About The Pennds

The Pennds is: Jared Rosenberg, Steve Waye, Andrew Bielen & Charlie Isaacs.

Mission Statement: The Pennds explores Radiohead from an academic perspective. We go beyond notions of active listening in favor of involved perception, in order to better understand the band's work. We do not assign superlatives; in fact we challenge those that exist. Using the framework of discourse, we aim not to pin down the essence of Radiohead, but rather to set free that concept, to give it pliable spirit.

Special Thanks to Al Filreis for making this (and so much more) possible.

Sunday, March 28, 2010

Radiohead and the Future

There is much discussion and debate about what the next Radiohead album will be like. Will it be another In Rainbows, or will it be a Kid A? To shed light on the issue I think it is helpful to look at the Beatles, following their progression, and decline, and using this as a lens for studying the future of Radiohead.

Beyond all doubt, Beatles and the Radiohead will go down as two of the greatest rock bands of all time. They both were able to change the music of their day dramatically and with seeming ease, creating legacies that other groups have had a difficult time measuring up to. Therefore, through studying the development and progression of the Beatles, especially a later work, one can more clearly outline the direction Radiohead is likely to take as they continue to make more music.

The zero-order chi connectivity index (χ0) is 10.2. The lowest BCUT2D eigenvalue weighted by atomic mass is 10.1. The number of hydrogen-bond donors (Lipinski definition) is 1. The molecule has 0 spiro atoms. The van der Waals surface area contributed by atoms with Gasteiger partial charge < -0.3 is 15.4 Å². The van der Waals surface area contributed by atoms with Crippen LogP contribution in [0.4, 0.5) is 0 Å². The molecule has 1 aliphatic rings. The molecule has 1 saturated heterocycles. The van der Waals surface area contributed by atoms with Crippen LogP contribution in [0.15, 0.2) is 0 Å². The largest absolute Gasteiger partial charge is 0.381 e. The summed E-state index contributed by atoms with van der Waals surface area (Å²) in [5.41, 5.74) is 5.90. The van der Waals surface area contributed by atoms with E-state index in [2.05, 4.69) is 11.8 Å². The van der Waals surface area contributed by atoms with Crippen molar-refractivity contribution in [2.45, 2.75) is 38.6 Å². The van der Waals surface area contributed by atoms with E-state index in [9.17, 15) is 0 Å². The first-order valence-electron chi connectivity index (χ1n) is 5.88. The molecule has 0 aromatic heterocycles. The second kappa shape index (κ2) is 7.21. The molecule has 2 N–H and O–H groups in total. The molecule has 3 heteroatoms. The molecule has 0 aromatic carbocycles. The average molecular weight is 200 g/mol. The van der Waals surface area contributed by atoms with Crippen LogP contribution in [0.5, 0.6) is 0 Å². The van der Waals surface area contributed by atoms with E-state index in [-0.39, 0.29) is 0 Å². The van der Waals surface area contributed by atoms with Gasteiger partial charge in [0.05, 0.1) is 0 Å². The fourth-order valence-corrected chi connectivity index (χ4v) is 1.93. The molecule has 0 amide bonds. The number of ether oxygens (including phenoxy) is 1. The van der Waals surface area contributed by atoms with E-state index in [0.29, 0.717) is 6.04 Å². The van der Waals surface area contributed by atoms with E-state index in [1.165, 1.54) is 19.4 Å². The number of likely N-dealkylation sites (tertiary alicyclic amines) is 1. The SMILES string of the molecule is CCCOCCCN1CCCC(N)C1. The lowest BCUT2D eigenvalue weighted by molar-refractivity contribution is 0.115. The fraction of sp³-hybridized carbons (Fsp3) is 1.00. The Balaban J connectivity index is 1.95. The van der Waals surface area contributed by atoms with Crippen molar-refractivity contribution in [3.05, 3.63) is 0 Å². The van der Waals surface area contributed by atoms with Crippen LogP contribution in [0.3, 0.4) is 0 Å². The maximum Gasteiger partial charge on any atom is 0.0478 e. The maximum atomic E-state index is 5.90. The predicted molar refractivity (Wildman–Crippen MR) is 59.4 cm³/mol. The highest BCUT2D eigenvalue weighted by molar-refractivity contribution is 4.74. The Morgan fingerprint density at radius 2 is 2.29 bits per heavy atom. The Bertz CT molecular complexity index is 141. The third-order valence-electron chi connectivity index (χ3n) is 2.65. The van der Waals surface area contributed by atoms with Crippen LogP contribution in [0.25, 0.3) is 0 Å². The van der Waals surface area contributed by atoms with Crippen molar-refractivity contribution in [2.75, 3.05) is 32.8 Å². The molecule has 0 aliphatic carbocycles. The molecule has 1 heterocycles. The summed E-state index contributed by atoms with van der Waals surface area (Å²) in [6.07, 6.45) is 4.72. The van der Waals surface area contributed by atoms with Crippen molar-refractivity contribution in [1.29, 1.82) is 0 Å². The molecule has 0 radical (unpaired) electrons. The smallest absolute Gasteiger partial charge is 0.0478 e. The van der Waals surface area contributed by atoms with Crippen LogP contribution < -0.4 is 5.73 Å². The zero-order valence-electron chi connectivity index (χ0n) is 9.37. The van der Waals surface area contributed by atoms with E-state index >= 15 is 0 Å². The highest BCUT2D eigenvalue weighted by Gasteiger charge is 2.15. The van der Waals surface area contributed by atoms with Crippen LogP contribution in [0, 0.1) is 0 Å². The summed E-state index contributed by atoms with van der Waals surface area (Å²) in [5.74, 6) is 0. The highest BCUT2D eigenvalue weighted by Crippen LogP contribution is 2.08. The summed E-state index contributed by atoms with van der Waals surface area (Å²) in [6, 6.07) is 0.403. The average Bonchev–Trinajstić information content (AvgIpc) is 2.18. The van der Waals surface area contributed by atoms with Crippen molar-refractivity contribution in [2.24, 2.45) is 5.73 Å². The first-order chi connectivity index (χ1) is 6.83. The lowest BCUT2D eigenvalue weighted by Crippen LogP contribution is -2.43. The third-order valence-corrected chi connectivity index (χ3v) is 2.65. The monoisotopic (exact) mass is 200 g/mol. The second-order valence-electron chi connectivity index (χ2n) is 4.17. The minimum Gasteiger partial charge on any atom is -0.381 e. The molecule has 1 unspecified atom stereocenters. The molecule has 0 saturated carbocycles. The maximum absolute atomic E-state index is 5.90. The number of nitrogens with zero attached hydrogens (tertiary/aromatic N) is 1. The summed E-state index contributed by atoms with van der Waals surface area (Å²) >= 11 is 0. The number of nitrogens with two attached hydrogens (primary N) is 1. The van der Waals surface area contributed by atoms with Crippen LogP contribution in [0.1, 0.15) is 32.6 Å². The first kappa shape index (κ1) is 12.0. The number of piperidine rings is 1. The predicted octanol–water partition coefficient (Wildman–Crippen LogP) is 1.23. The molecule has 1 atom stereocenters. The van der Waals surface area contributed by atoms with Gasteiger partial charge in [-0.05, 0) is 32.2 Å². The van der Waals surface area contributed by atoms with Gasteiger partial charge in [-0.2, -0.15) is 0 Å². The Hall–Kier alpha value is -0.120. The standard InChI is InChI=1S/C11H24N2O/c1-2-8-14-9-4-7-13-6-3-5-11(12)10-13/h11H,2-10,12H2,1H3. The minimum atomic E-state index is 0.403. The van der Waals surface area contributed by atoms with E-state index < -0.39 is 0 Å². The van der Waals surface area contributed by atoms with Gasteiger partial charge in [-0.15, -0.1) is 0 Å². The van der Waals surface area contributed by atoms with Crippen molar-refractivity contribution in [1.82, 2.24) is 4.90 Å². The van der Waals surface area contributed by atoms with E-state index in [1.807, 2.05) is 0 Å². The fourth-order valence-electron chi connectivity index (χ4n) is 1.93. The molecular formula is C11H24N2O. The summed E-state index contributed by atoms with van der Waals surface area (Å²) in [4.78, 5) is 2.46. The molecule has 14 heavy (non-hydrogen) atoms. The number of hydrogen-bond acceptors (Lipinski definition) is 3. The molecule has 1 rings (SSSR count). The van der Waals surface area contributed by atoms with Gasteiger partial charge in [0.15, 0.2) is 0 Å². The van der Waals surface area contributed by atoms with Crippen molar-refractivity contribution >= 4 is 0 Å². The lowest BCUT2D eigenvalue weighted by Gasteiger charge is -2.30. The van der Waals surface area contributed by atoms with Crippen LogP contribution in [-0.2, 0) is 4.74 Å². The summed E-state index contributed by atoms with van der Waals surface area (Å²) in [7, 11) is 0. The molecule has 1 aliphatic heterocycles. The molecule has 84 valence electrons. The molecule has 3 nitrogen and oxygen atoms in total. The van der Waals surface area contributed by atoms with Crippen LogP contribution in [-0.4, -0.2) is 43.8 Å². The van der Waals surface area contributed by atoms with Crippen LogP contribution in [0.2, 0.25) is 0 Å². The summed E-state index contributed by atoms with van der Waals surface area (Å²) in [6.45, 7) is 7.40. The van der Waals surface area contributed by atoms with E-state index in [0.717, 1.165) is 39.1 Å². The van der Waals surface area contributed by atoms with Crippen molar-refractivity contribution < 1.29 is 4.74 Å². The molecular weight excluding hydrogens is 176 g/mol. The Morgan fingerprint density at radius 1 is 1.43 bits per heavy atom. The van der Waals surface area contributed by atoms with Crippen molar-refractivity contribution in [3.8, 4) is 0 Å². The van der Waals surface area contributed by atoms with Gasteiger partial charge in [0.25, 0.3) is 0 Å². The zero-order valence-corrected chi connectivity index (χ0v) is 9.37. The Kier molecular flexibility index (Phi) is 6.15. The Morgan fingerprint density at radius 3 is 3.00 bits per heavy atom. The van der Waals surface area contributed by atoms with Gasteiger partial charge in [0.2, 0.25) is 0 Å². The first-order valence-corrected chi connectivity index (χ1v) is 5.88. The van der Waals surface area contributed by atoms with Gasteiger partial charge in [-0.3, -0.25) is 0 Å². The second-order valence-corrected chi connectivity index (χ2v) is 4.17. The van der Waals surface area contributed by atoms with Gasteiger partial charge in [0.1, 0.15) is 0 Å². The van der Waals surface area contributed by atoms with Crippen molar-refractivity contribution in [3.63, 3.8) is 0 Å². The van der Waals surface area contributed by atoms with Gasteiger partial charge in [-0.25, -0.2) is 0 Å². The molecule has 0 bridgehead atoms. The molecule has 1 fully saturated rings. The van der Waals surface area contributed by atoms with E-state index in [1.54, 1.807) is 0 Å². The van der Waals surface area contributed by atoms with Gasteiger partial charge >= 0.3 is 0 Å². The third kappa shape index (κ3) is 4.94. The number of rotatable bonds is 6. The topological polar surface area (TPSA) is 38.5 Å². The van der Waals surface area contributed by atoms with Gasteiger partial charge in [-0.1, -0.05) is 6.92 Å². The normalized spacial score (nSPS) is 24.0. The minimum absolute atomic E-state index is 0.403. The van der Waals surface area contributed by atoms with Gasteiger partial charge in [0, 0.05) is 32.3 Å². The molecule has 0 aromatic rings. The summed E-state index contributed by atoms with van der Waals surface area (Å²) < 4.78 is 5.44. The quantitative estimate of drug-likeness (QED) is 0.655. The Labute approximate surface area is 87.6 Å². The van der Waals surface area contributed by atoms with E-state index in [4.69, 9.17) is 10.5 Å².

Both of these bands first albums were a medley of pop songs. These songs made them popular, made them famous, but rather being content with this fame, these groups took the influence they were given to take rock and roll into an entirely new direction. They then began to progress and mature, creating album after album that were often as startlingly different as they were groundbreaking as their innovation became less encumbered. Both groups also released what can be called “Mid-Life Crisis” albums, the White Album and Hail to the Thief, in the middle of their careers, that were less succinct and clear than their other albums, but still contained a remarkable set of songs.

The Beatles then went on to continue to experiment and refine their music until their eventual breakup. With each album after their respected interregnum the band continued to progress and mature. However, with each following album the Beatles became less and less focused on the creation of the album, relying more on individual efforts, which at times makes their albums feel choppy, and not as coherent as others. There was also a move by the members of the band to do more independent work. The reasons behind this change are complicated, and are likely a combination of attempts at being able to keep innovating and personal reasons, as the band was dominated by two major personalities, Lennon and McCartney.